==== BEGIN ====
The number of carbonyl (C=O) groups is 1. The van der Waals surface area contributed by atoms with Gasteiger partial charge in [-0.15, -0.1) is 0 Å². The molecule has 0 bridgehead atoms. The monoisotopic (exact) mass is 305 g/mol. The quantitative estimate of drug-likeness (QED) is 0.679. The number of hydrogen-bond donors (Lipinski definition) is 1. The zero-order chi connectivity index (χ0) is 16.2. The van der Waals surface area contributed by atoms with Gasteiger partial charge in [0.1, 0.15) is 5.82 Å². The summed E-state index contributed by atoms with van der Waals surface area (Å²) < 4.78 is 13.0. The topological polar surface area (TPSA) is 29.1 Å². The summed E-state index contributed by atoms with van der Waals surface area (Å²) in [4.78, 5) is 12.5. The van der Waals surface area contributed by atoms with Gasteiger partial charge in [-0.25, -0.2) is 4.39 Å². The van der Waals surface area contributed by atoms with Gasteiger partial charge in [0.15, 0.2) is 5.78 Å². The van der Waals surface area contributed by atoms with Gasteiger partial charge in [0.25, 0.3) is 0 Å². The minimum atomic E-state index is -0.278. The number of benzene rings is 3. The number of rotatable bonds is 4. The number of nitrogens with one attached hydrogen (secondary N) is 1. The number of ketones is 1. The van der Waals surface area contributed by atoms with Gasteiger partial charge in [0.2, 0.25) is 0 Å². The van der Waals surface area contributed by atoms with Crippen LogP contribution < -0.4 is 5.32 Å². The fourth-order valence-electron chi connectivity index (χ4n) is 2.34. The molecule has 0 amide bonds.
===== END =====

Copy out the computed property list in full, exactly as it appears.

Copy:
The number of carbonyl (C=O) groups is 1. The van der Waals surface area contributed by atoms with Gasteiger partial charge in [-0.15, -0.1) is 0 Å². The molecule has 0 bridgehead atoms. The monoisotopic (exact) mass is 305 g/mol. The quantitative estimate of drug-likeness (QED) is 0.679. The number of hydrogen-bond donors (Lipinski definition) is 1. The zero-order chi connectivity index (χ0) is 16.2. The van der Waals surface area contributed by atoms with Gasteiger partial charge in [0.1, 0.15) is 5.82 Å². The summed E-state index contributed by atoms with van der Waals surface area (Å²) < 4.78 is 13.0. The topological polar surface area (TPSA) is 29.1 Å². The summed E-state index contributed by atoms with van der Waals surface area (Å²) in [4.78, 5) is 12.5. The van der Waals surface area contributed by atoms with Gasteiger partial charge in [-0.25, -0.2) is 4.39 Å². The van der Waals surface area contributed by atoms with Gasteiger partial charge in [0.15, 0.2) is 5.78 Å². The van der Waals surface area contributed by atoms with Gasteiger partial charge in [0.25, 0.3) is 0 Å². The minimum atomic E-state index is -0.278. The number of benzene rings is 3. The number of rotatable bonds is 4. The number of nitrogens with one attached hydrogen (secondary N) is 1. The number of ketones is 1. The van der Waals surface area contributed by atoms with Gasteiger partial charge in [0.2, 0.25) is 0 Å². The van der Waals surface area contributed by atoms with Crippen LogP contribution < -0.4 is 5.32 Å². The fourth-order valence-electron chi connectivity index (χ4n) is 2.34. The molecule has 0 amide bonds.